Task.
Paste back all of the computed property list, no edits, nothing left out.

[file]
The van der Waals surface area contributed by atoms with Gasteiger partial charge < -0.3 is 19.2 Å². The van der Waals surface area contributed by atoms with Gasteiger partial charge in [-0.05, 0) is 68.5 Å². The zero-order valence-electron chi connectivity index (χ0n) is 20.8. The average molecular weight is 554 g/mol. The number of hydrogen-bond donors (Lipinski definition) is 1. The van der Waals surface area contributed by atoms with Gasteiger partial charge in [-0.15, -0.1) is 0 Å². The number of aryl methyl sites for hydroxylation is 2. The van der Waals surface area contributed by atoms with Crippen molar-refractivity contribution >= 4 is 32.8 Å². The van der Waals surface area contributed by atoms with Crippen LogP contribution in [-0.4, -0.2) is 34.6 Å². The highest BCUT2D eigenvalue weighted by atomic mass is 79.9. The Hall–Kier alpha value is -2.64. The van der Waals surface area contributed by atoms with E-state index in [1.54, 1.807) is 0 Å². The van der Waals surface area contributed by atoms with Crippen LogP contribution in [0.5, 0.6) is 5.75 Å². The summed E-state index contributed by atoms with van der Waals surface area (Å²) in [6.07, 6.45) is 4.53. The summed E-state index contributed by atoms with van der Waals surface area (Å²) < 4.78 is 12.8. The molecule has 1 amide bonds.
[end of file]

The van der Waals surface area contributed by atoms with Gasteiger partial charge < -0.3 is 19.2 Å². The van der Waals surface area contributed by atoms with Gasteiger partial charge in [-0.05, 0) is 68.5 Å². The zero-order valence-electron chi connectivity index (χ0n) is 20.8. The average molecular weight is 554 g/mol. The number of hydrogen-bond donors (Lipinski definition) is 1. The van der Waals surface area contributed by atoms with Gasteiger partial charge in [-0.15, -0.1) is 0 Å². The number of aryl methyl sites for hydroxylation is 2. The van der Waals surface area contributed by atoms with Crippen molar-refractivity contribution >= 4 is 32.8 Å². The van der Waals surface area contributed by atoms with Crippen LogP contribution in [-0.4, -0.2) is 34.6 Å². The highest BCUT2D eigenvalue weighted by atomic mass is 79.9. The Hall–Kier alpha value is -2.64. The van der Waals surface area contributed by atoms with E-state index in [1.54, 1.807) is 0 Å². The van der Waals surface area contributed by atoms with Crippen LogP contribution in [0.5, 0.6) is 5.75 Å². The summed E-state index contributed by atoms with van der Waals surface area (Å²) in [6.07, 6.45) is 4.53. The summed E-state index contributed by atoms with van der Waals surface area (Å²) < 4.78 is 12.8. The molecule has 1 amide bonds.